‘Other kids make fun of me. They love to see you fail,’ says Luca Manfredi. Photograph: Fabio De Paola/The Guardian
Luca was found to have an IQ of 158 when his academy tested its brightest year eight pupils – a recent offer to schools that Mensa credits with bringing in more young members. “They’d give a complicated word and ask for a synonym,” he remembers. “I’m not saying it was easy, but I just worked through.” He describes himself as a “human calculator”, and is now doing GCSE-level maths.
“I like studying variables and I’d love to use my maths inside Nasa,” he says. “People think of astronauts, but I want to understand how rockets are programmed and engineered.” Chatting at home after school, Luca is initially reserved, but talks with enthusiasm about studying. “I love having my mind challenged,” he says. “I knew my times tables in reception. By year two, I was doing year six multiplication and long division. I was years ahead, so they would give me algebra. I knew I was bright. We had maths puzzles at home and mum would turn everything into a game. She filled our house with books.”
Luca lives with his mother Patrizia, 42, an immigration officer, father Mark, 45, a transport worker, and younger brother Simone, seven. Patrizia was also a bright child, but did not have the opportunities or encouragement to pursue her love of learning. “I didn’t realise the importance of it,” she says. “As a mum, I try to support him practically and emotionally. I make sure there are books to feed his appetite for knowledge, and explain why children can be cruel, because they don’t understand the importance of certain things or have the right values. Our greatest wish is that our child fulfils his dreams. Being in Mensa is opening a lot of doors.”
That doesn’t necessarily mean job opportunities – Mensa’s consultant Lyn Kendall says that some members don’t put Mensa on their CVs as it can make employers wary. But it is a place to network: the organisation hosts social events for youngsters, has junior newsletters and web forums. Kendall also runs a Facebook group for parents. She says many don’t realise how gifted their children are until they begin education and socialising; while they fit in in their own, often intelligent, households, others notice their precociousness and impose identities on them. “The minute they go out into the world, they get people saying, ‘Aren’t you clever?’ at the time when they’re building an identity. They often don’t know how to fail or how to study. A lot of them refuse school or drop out of university because of their fear of failure. Unless you’re very careful, they can grow up to be very fragile people.”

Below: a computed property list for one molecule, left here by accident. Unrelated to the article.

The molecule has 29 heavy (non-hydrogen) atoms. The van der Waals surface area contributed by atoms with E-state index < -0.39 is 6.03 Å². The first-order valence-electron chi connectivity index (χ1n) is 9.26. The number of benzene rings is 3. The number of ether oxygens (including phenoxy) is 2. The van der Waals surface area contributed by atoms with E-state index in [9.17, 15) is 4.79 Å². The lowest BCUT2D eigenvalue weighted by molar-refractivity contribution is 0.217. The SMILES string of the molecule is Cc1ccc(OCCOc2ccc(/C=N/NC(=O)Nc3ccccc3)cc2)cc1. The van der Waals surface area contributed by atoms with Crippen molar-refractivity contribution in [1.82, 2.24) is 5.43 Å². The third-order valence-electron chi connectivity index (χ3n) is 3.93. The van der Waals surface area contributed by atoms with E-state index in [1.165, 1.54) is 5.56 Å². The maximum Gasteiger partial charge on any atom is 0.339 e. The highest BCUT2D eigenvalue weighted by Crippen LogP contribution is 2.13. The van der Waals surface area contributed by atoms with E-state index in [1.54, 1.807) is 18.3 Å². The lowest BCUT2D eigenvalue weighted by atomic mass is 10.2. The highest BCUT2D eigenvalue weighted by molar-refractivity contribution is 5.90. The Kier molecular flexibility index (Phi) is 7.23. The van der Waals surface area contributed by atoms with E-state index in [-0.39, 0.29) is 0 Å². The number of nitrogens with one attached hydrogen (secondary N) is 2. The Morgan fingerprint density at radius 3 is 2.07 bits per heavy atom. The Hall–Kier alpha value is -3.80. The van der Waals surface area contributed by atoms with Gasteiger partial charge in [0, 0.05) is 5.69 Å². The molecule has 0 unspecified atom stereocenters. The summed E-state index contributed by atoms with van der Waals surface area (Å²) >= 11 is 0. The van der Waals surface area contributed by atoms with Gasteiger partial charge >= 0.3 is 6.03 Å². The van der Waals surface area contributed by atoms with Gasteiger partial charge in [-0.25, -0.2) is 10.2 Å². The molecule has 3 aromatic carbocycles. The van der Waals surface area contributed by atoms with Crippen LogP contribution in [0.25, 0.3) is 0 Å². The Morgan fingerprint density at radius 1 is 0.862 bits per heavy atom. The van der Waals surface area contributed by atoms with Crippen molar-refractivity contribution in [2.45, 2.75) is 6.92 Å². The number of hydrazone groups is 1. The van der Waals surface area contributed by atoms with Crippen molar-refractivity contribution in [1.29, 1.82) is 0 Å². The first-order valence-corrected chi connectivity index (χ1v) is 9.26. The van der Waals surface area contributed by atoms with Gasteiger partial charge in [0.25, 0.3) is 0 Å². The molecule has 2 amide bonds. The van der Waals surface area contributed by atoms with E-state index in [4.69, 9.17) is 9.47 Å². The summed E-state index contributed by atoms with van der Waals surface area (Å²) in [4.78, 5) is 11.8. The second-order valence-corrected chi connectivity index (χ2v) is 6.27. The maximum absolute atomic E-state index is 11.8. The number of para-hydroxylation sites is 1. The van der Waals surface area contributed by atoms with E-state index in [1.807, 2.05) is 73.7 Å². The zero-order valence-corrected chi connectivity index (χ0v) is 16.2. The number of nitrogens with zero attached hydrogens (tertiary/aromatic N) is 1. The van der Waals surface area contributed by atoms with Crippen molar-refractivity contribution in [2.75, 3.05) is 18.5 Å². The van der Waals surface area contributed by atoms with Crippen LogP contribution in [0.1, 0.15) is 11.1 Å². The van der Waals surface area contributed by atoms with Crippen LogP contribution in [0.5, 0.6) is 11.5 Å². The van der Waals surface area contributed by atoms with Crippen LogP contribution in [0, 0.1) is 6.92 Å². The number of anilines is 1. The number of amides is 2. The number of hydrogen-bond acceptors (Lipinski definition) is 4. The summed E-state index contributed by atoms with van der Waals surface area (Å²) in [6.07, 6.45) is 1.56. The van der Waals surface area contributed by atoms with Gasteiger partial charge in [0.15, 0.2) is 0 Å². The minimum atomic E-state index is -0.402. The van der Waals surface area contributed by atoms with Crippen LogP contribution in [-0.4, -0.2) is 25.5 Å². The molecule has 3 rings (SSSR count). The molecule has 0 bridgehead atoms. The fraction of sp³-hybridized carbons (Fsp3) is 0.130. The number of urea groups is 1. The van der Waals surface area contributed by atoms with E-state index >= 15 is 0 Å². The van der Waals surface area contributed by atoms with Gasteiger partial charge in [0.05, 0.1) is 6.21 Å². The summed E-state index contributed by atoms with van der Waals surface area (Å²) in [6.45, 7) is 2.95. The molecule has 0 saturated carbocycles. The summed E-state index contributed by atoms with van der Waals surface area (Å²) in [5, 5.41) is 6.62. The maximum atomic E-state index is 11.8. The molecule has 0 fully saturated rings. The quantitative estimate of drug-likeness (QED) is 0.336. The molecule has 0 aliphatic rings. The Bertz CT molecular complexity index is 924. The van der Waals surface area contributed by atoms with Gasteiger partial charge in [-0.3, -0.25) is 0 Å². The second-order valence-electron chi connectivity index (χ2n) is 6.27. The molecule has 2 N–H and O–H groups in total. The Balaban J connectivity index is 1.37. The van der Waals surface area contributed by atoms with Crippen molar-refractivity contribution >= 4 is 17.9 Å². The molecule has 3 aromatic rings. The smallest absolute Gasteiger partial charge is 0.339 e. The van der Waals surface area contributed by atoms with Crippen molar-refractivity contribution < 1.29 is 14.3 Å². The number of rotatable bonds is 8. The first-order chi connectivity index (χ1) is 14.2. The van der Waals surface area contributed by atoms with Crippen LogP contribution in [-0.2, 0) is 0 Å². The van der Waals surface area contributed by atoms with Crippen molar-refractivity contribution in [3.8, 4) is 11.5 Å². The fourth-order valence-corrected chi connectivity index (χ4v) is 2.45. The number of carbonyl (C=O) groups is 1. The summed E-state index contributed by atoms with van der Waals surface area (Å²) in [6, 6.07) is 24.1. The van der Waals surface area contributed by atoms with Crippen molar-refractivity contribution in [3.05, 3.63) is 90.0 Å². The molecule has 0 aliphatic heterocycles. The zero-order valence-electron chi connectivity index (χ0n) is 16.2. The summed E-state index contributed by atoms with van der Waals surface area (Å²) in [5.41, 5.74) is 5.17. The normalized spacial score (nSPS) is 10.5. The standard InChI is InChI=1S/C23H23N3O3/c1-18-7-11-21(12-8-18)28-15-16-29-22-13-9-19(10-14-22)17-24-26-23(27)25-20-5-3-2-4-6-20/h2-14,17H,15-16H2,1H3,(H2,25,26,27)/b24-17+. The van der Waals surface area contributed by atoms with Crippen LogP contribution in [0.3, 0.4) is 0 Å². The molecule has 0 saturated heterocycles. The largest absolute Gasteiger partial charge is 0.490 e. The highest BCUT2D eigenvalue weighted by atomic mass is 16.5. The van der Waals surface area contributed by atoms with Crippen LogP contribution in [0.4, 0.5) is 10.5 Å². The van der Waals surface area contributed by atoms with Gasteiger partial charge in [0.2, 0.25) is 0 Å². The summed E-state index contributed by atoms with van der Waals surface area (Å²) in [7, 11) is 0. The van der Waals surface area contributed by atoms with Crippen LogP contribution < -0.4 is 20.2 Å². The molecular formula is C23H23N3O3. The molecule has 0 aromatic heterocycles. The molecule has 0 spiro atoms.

Still, Luca says his maturity has left him feeling lonely. “No one likes a know-it-all,” he says. “Mum and dad have told me that being intelligent has negatives now, but will have positives when I do jobs that bring me happiness.”
Luca enjoys computer games and watching fantasy and action films, like Men In Black. “I’m always looking below the surface, wondering how creators came up with those characters.” At weekends, he hangs out with his younger brother and parents, or does extra maths papers. He has “a couple of friends”, but rarely goes on playdates and is happiest taking tests. “When I’ve done well, I’ve made myself and my family proud,” he says.
British child geniuses in numbers
1,991Members of Mensa, the high IQ society, who are under 17
600 Mensa members under 13
50% Increase in child members over the last five years
10½Age at which children can sit the adult intelligence test, comprising verbal and non-verbal reasoning papers
£250+ Cost of Mensa assessment with a private psychologist for younger children, using puzzles and games
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